To make QUINCE CREAM. Take quinces when they are full ripe, cut them in quarters, scald them till they be soft, pare them, and mash the clear part of them, and the pulp, and put it through a sieve, take an equal weight of quince and double refin'd sugar beaten and sifted; and the whites of eggs beat till it is as white as snow, then put it into dishes. You may do apple cream the same way.

Teeming again, repeopled Tellus bore The lubber Hero and the Man of War; Huge towers of Brawn, topp'd with an empty Skull, Witlessly bold, heroically dull. Long ages pass'd and Man grown more refin'd, Slighter in muscle but of vaster Mind, Smiled at his grandsire's broadsword, bow and bill, And learn'd to wield the Pencil and the Quill.

From an Hymn to the Evening . "Fill'd with the praise of him who gives the light, And draws the sable curtains of the night, Let placid slumbers sooth each weary mind, At morn to wake more heav'nly and refin'd; So shall the labours of the day begin, More pure and guarded from the snares of sin. &c. &c." From an Hymn to the Morning.

O Adam, One Almighty is, from whom All things proceed, and up to him return, If not deprav'd from good, created all Such to perfection, one first matter all, Endued with various forms, various degrees Of substance, and, in things that live, of life; But more refin'd, more spiritous and pure, As nearer to him plac'd, or nearer tending, Each in their several active spheres assigu'd, Till body up to spirit work, in bounds Proportion'd to each kind.

From this famous Author I could not but proceed to observe the farther Progress of this most refin'd piece of Cunning, among the very great Ones, Grandees, Feathers, and Consolidators of the Country.

He and Chaucer, among other things, had this in common, that they refin'd their mother tongues; but with this difference, that Dante had begun to file their language, at least in verse, before the time of Boccace, who likewise receiv'd no little help from his master Petrarch.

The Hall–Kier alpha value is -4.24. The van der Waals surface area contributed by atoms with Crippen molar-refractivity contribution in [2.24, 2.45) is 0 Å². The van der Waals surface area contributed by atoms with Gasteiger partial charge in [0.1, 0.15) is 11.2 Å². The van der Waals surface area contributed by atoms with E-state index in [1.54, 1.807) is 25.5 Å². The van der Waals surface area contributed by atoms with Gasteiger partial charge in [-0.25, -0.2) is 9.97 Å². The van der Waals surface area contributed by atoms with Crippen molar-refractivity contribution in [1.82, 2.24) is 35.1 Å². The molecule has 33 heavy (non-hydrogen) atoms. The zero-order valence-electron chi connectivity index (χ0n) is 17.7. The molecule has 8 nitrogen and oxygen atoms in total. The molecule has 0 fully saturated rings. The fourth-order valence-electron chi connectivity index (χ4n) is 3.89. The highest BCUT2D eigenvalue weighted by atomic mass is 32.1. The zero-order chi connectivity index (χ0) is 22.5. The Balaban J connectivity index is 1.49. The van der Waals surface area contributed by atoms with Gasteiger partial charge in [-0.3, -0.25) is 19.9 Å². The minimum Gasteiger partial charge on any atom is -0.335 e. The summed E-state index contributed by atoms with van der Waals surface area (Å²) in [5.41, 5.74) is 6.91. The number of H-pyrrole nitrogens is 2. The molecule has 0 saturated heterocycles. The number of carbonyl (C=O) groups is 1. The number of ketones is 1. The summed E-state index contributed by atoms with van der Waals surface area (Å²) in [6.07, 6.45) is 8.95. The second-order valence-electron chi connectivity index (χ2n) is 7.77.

"Yet hearts refin'd their sadden'd tint retain, "The sigh is pleasure, and the jest is pain." Sheridan. French refinements are not, however, of this poetical kind.*

A Rich White PLUMB-CAKE. Take four pounds of flour dry'd, two pounds of butter, one pound and a half of double refin'd sugar beat and searc'd, beat the butter to cream, then put in the sugar and beat it well together; sixteen eggs leaving out four yolks; a pint of new yeast; five jills of good cream, and one ounce of mace shred; beat the eggs well and mix them with the butter and sugar; put the mace in the flour; warm the cream, mix it with the yeast, and run it thro' a hair sieve, mix all these into a paste; then add one pound of almonds blanch'd and cut small, and six pounds of currans well wash'd, pick'd and dry'd; when the oven is ready, stir in the currans, with one pound of citron, lemon or orange; then butter the hoop and put it in.

'Tis not easily conceivable to what extraordinary Flights they have carry'd this strength of Reasoning, for besides the distinguishing nicely between Truth and Error, they obtain a most refin'd Method of distinguishing Truth it self into Seasons and Circumstances, and so can bring any thing to be Truth, when it serves the turn that happens just then to be needful, and make the same thing to be false at another time.

To make APRICOCK CHIPS or PEACHES. Take a pound of chips to a pound of sugar, let not your apricocks be too ripe, pare them and cut them into large chips; take three quarters of a pound of fine sugar, strow most of it upon the chips, and let them stand till they be dissolv'd, set them on the fire, and boil them till they are tender and clear, strowing the remainder of the sugar on as they boil, skim them clear, and lay them in glasses or pots single, with some syrrup, cover them with double refin'd sugar, set them in a stove, and when they are crisp on one side turn the other on glasses and parch them, then set them into the stove again; when they are pretty dry, pour them on hair-sieves till they are dry enough to put up.